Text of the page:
Every hour so many damn things in the sky! How in hell did those bombers get up there every single second of our lives! Why doesn't someone want to talk about it! We've started and won two atomic wars since 1990! Is it because we're having so much fun at home we've forgotten the world? Is it because we're so rich and the rest of the world's so poor and we just don't care if they are? Is that why we're hated so much? Do you know why? I don't, that's sure! Maybe the books can get us half out of the cave. God, Millie, don't you see? An hour a day, two hours, with these books, and maybe. (73-4)
It’s been a long time. I’m not a religious man. But it’s been a long time.’ Faber turned the pages, stopping here and there to read. ‘It’s as good as I remember. Lord, how they’ve changed it in our parlors these days. Christ is one of the family now. I often wonder if God recognizes His own son the way we’ve dressed him up, or is it dressed him down? He’s a regular peppermint stick now, all sugar-crystal and saccharine when he isn’t making veiled references to certain commercial products that every worshiper absolutely needs.’ (81)
"You're a hopeless romantic," said Faber. "It would be funny if it were not serious. It's not books you need, it's some of the things that once were in books. The same things could be in the 'parlor families' today. The same infinite detail and awareness could be projected through the radios and televisors, but are not. (82)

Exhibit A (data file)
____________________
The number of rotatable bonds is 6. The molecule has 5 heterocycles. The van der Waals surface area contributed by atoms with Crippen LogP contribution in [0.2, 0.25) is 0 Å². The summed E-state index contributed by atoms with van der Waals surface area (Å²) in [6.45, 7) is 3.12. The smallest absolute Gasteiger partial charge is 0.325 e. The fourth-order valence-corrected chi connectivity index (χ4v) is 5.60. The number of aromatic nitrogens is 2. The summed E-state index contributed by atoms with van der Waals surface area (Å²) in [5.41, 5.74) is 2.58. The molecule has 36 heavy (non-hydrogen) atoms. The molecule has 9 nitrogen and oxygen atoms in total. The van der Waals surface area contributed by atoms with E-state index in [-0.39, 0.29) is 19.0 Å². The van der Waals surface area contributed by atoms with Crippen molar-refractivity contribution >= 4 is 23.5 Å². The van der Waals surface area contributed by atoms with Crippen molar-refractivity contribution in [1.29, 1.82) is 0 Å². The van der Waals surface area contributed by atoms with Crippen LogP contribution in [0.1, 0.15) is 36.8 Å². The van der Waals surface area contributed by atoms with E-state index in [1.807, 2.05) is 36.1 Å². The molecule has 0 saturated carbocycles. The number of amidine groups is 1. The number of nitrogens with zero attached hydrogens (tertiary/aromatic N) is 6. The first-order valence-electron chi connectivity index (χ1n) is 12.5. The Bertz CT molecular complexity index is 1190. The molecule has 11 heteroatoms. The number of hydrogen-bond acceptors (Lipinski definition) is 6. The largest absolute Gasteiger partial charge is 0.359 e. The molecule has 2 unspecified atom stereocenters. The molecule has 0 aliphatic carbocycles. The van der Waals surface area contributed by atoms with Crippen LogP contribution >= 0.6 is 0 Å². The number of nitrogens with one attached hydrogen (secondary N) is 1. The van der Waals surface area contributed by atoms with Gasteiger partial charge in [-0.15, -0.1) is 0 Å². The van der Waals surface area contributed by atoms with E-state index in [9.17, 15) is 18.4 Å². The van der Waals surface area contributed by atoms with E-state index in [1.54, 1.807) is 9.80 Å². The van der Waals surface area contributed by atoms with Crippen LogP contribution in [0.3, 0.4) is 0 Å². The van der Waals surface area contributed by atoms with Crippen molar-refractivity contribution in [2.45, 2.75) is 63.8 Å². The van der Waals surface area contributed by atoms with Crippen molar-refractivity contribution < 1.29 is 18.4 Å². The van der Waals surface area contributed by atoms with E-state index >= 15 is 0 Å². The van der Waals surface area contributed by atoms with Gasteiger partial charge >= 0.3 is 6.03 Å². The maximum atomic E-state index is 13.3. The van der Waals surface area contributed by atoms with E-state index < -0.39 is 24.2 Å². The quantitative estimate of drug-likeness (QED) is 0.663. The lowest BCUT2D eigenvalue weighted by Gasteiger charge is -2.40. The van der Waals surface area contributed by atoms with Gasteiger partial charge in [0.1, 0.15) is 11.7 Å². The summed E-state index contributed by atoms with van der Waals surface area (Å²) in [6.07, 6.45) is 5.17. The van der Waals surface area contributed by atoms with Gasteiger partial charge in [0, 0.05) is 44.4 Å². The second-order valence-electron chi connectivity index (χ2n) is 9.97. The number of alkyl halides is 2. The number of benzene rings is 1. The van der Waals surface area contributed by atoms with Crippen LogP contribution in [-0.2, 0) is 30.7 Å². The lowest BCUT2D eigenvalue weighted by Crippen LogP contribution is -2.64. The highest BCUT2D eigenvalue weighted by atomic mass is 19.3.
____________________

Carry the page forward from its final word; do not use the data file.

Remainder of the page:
Do you know why books such as this are so important? Because they have quality. And what does the word quality mean? To me it means texture. This book has pores. It has features. This book can go under the microscope. You'd find life under the glass, streaming past in infinite profusion. The more pores, the more truthfully recorded details of life per square inch you can get on a sheet of paper, the more 'literary' you are. That's my definition, anyway. Telling detail. Fresh detail. The good writers touch life often. the mediocre ones run a quick hand over her. The bad ones rape her and leave her for the flies. So now do you see why books are hated and feared? They show the pores in the face of life. The comfortable people want only wax moon faces, poreless, hairless, expressionless. we are living in a time when flowers are trying to live on flowers, instead of growing on good rain and black loam. (83)Anne of the Island. L.M. Montgomery. 1915. Read by Karen Savage. Librovox. Six hours, forty-five minutes.
"Harvest is ended and summer is gone," quoted Anne Shirley, gazing across the shorn fields dreamily.